Ireland’s efforts to combat Covid-19 have stepped up in the summer months, with the provision of walk-in vaccination centres and the rollout of vaccines in local pharmacies thought to have been critical to a large uptick in numbers of those vaccinated.
As Irish summer officially began on 1 May, just 9.1 per cent of the Republic of Ireland’s population, 445,326 people, had been fully vaccinated. 1,146,562, or 23.4 per cent of the State’s population, had received at least one dose of the vaccine. By the official end of Irish summer, 1 August, over two-thirds of the Republic’s population had received at least one jab, and over half had been fully vaccinated. With 3,319,049 (67.7 per cent) receiving at least one dose and 2,768,882 (56.5 per cent) fully vaccinated, rates had at least doubled in both cases, with one dose rates have increased by 2.9 times and fully vaccinated rates having increased by 6.2 times.
By 1 August, 87 per cent of the Republic’s adult population had been partially vaccinated and 76 per cent of the adult population fully vaccinated, a rate which saw the Republic overtake Northern Ireland, whose adult population was 72.1 per cent fully vaccinated at the same time. With 1,219,389 people having received at least one dose of the vaccine in Northern Ireland by 1 August, and 1,048,595 having been fully vaccinated, the vaccination rate for Ireland as a whole stood at 68.8 per cent having received one dose and 57.8 per cent fully vaccinated.
The massive uptick in vaccination rates in the Republic came after the opening of walk-in vaccination centres and the rollout of the vaccines into local pharmacies, allowing the health system to work quickly through the age groups in order to get over three quarters of the adults in the State vaccinated by August. That the story is similar in Northern Ireland is also clearly good news for an island that has been found lacking in its efforts to treat itself as a single epidemiological unit. With the vast majority of adults now seen to, the National Immunisation Advisory Council in the Republic has advised that 12–15-year-olds also be vaccinated.
Whether the uptick in vaccinations precipitated the loosening of hospitality rules in the Republic or vice versa has become something of a chicken and the egg scenario, but Ireland’s new hospitality rules have since come into effect, requiring people to provide proof that they have been vaccinated fully before they can dine indoors. Outdoor events have also gradually had their maximum capacities enlarged, dependent on their venues. These policies have seen both the Connacht and Ulster Gaelic football provincial championship finals held in Dublin’s Croke Park in order to accommodate crowd numbers unsuitable for either province’s stadia. The gradual reopening of spectator sports has also seen soccer clubs such as Bohemians play their European ties in a partially filled Aviva Stadium and the All-Ireland hurling final being played in front of 40,000 spectators in Croke Park.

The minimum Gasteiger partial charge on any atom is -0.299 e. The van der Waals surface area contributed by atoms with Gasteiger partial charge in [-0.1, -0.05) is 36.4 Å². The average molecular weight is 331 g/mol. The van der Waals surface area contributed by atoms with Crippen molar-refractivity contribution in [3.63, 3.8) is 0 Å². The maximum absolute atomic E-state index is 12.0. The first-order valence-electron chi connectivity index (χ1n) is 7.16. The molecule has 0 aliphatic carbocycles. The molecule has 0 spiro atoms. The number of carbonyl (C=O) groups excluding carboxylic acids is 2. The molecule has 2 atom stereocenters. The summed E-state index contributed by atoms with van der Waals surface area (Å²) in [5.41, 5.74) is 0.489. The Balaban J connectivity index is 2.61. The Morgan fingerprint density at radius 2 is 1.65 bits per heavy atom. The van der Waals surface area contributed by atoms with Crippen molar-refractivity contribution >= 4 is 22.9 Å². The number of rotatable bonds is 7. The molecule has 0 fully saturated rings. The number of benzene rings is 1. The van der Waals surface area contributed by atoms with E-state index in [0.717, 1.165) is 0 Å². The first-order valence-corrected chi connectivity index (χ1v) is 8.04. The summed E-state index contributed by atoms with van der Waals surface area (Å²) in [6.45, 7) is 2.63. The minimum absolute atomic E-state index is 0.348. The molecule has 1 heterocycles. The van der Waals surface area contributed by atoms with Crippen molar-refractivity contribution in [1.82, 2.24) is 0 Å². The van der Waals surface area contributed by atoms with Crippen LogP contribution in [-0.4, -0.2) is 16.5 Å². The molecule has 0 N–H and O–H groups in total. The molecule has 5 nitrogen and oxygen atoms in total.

The effectiveness of the various Covid vaccines available throughout Ireland can perhaps best be seen through hospitalisation rates as the country’s infection rate rises once again due to the presence of the Delta variant of Covid-19. For example, on 11 January 2021, almost 5,000 new cases (4,926) of Covid-19 were confirmed in one day in the Republic; on the same day 1,575 people lay in hospital beds diagnosed with Covid. For every 3.2 cases of Covid, one was severe enough for hospitalisation. In Northern Ireland, the new cases versus hospitalisation rate was much worse. Despite a much better handle on new case numbers on the same date, with just 759 recorded, 740 people were recorded as being in hospital, diagnosed with Covid-19.
On 1 August 2021, with the majority of people in Ireland vaccinated but the Delta variant rampant, rates of confirmed cases versus hospitalisation are much more favourable. 1,098 new cases were recorded on that date in the Republic, with 163 hospitalisations. In Northern Ireland, the numbers were less favourable but still an improvement on January: 1,072 new cases and 317 hospitalisations were recorded. Monthly death rates have not been in the triple figures in the Republic since April 2021, in the North since February 2021.
The stats tell the story of one Ireland, one epidemiological unit, and though politicians in either jurisdiction have taken the opportunity to boast when their jurisdiction has taken the lead in vaccination rate, the prevalence of vaccines on both sides of the border is an inarguably positive development. While precautions will remain in place for some time yet in an attempt to tackle the spread of the Delta variant and the variants that may come after it, a summer of successful vaccination programmes is still something that has been all too rare during this pandemic: unequivocal good news.